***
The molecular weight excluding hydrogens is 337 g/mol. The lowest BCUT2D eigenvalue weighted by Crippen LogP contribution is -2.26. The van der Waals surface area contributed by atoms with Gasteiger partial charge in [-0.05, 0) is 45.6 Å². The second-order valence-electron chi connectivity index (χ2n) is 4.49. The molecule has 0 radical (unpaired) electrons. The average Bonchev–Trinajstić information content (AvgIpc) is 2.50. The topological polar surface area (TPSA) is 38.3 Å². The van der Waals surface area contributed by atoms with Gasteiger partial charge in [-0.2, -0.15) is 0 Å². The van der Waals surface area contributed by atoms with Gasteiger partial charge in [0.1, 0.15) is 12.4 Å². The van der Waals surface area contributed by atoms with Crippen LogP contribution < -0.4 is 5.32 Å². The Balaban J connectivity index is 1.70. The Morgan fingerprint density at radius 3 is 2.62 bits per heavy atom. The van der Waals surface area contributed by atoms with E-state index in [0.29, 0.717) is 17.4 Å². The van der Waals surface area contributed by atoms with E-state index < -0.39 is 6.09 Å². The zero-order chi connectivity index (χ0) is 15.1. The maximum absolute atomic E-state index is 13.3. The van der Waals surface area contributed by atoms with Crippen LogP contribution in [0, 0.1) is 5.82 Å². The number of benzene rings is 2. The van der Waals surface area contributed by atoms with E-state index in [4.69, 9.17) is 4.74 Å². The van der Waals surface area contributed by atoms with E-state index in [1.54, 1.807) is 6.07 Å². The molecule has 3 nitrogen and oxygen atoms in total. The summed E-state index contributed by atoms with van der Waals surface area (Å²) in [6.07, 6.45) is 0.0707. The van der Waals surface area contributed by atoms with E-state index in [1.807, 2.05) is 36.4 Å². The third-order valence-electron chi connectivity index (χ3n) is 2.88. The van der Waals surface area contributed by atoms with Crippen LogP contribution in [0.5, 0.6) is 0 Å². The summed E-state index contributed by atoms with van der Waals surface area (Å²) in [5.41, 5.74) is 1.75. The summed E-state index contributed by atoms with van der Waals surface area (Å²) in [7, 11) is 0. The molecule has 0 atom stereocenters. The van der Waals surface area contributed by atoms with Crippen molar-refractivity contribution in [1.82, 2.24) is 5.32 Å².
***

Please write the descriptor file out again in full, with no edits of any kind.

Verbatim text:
The molecular weight excluding hydrogens is 337 g/mol. The lowest BCUT2D eigenvalue weighted by Crippen LogP contribution is -2.26. The van der Waals surface area contributed by atoms with Gasteiger partial charge in [-0.05, 0) is 45.6 Å². The second-order valence-electron chi connectivity index (χ2n) is 4.49. The molecule has 0 radical (unpaired) electrons. The average Bonchev–Trinajstić information content (AvgIpc) is 2.50. The topological polar surface area (TPSA) is 38.3 Å². The van der Waals surface area contributed by atoms with Gasteiger partial charge in [-0.2, -0.15) is 0 Å². The van der Waals surface area contributed by atoms with Gasteiger partial charge in [0.1, 0.15) is 12.4 Å². The van der Waals surface area contributed by atoms with Crippen LogP contribution < -0.4 is 5.32 Å². The Balaban J connectivity index is 1.70. The Morgan fingerprint density at radius 3 is 2.62 bits per heavy atom. The van der Waals surface area contributed by atoms with E-state index in [0.29, 0.717) is 17.4 Å². The van der Waals surface area contributed by atoms with E-state index < -0.39 is 6.09 Å². The zero-order chi connectivity index (χ0) is 15.1. The maximum absolute atomic E-state index is 13.3. The van der Waals surface area contributed by atoms with Crippen LogP contribution in [0, 0.1) is 5.82 Å². The number of benzene rings is 2. The van der Waals surface area contributed by atoms with E-state index in [4.69, 9.17) is 4.74 Å². The van der Waals surface area contributed by atoms with E-state index in [1.54, 1.807) is 6.07 Å². The molecule has 3 nitrogen and oxygen atoms in total. The summed E-state index contributed by atoms with van der Waals surface area (Å²) in [6.07, 6.45) is 0.0707. The van der Waals surface area contributed by atoms with E-state index in [1.807, 2.05) is 36.4 Å². The third-order valence-electron chi connectivity index (χ3n) is 2.88. The van der Waals surface area contributed by atoms with Crippen LogP contribution in [0.5, 0.6) is 0 Å². The summed E-state index contributed by atoms with van der Waals surface area (Å²) in [5.41, 5.74) is 1.75. The summed E-state index contributed by atoms with van der Waals surface area (Å²) in [7, 11) is 0. The molecule has 0 atom stereocenters. The van der Waals surface area contributed by atoms with Crippen molar-refractivity contribution in [1.82, 2.24) is 5.32 Å².